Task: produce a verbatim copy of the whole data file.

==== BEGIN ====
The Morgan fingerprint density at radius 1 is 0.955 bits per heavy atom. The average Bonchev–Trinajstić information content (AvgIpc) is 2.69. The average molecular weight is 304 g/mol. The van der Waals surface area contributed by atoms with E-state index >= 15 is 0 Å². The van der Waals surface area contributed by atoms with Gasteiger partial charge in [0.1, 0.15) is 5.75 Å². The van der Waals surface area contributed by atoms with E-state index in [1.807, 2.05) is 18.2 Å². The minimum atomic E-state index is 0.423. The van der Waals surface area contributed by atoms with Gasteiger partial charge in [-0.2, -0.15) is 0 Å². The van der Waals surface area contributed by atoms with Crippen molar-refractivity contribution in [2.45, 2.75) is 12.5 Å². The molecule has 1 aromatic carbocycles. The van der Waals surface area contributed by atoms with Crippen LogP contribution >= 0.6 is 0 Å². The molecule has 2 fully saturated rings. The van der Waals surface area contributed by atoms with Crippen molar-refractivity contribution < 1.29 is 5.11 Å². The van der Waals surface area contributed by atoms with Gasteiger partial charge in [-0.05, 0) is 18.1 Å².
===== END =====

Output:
The Morgan fingerprint density at radius 1 is 0.955 bits per heavy atom. The average Bonchev–Trinajstić information content (AvgIpc) is 2.69. The average molecular weight is 304 g/mol. The van der Waals surface area contributed by atoms with E-state index >= 15 is 0 Å². The van der Waals surface area contributed by atoms with Gasteiger partial charge in [0.1, 0.15) is 5.75 Å². The van der Waals surface area contributed by atoms with E-state index in [1.807, 2.05) is 18.2 Å². The minimum atomic E-state index is 0.423. The van der Waals surface area contributed by atoms with Gasteiger partial charge in [-0.2, -0.15) is 0 Å². The van der Waals surface area contributed by atoms with Crippen molar-refractivity contribution in [2.45, 2.75) is 12.5 Å². The molecule has 1 aromatic carbocycles. The van der Waals surface area contributed by atoms with Crippen LogP contribution >= 0.6 is 0 Å². The molecule has 2 fully saturated rings. The van der Waals surface area contributed by atoms with Crippen molar-refractivity contribution < 1.29 is 5.11 Å². The van der Waals surface area contributed by atoms with Gasteiger partial charge in [-0.05, 0) is 18.1 Å².